Keeping Sequestration in Long-Term Perspective

Feb. 26, 2013
We have to face the choice of accepting spending cuts now or later. The difficulties will only be greater if we delay.

The March 1 sequestration deadline is upon us. The rhetoric out of Washington is increasing, and so is the scare factor. We are being told that planes will face massive delays, park rangers will be hard to find, meat plants will go uninspected, and all manner of calamity is upon us. I thought some perspective might be helpful.

The news report is that $85 billion of “cuts” are required under sequestration and that this will cause all kinds of economic and social chaos. In reality, the actual cuts are about $60 billion plus or minus because the $85 billion is off the increased 2013 estimated budget. Add to the 2012 budget and then subtract and then you have a Washington cut. 

$60 billion in potential reduction in budgets in a federal government with a budget of approximately $3.7 trillion (there is not real budget so you can’t be sure). The cuts amount to 1.6% of the total.  If you prefer, the cuts would come to about 6.6% of the projected 2013 deficit. 

How many families and businesses have had to cut 1.6% of their costs in the last five years and yet somehow continue to function, or in the case of businesses, still deliver quality goods and services seamlessly to the customer? Either we embrace this very mild austerity now and each year over the next nine years or we will be forced to live with much more austerity-led cuts in the next decade.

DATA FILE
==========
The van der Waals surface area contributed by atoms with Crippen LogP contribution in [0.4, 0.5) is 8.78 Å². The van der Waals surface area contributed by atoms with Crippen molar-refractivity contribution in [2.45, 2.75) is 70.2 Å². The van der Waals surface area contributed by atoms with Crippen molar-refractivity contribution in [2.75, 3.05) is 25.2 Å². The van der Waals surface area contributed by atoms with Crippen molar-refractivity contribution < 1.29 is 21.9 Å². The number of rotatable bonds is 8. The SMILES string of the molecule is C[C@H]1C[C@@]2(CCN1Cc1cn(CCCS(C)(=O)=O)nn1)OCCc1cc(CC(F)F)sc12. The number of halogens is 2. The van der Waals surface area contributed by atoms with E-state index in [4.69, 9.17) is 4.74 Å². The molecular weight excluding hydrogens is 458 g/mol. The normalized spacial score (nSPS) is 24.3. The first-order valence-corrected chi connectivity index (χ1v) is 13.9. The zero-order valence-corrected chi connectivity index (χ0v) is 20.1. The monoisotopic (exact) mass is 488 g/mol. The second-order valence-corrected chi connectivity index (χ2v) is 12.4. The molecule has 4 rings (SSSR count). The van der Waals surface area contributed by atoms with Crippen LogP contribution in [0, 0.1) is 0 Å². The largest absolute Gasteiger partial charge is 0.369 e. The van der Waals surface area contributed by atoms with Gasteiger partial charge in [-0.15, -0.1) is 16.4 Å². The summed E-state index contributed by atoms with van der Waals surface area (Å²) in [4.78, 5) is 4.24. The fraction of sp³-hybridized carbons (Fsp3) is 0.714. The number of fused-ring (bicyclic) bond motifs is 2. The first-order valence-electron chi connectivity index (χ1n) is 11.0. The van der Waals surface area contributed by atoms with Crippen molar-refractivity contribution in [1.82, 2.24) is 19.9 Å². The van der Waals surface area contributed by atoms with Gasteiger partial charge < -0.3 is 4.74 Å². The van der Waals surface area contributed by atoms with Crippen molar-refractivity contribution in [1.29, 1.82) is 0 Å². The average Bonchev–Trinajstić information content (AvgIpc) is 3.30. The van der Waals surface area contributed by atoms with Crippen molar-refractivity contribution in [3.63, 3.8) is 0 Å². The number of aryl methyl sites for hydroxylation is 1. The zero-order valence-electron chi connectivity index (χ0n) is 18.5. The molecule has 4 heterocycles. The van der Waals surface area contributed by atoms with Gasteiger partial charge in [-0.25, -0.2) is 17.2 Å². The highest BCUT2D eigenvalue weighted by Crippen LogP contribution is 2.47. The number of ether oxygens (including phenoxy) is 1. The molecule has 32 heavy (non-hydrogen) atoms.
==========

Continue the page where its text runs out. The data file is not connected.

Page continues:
About the Author

Alan Beaulieu Blog | President

One of the country’s most informed economists, Alan Beaulieu is a principal of the ITR Economics where he serves as President. ITR predicts future economic trends with 94.7% accuracy rate and 60 years of correct calls. In his keynotes, Alan delivers clear, comprehensive action plans and tools for capitalizing on business cycle fluctuations and outperforming your competition--whether the economy is moving up, down, or in a recession.

Since 1990, he has been consulting with companies throughout the US, Europe, and Asia on how to forecast, plan, and increase their profits based on business cycle trend analysis. Alan is also the Senior Economic Advisor to NAW, Contributing Editor for INDUSTRYWEEK, and the Chief Economist for HARDI.

Alan is co-author, along with his brother Brian, of the book MAKE YOUR MOVE, and has written numerous articles on economic analysis. He makes up to 150 appearances each year, and his keynotes and seminars have helped thousands of business owners and executives capitalize on emerging trends. 

Prior to joining ITR Economics, Alan was a principal in a steel fabrication company and also in a software development company.

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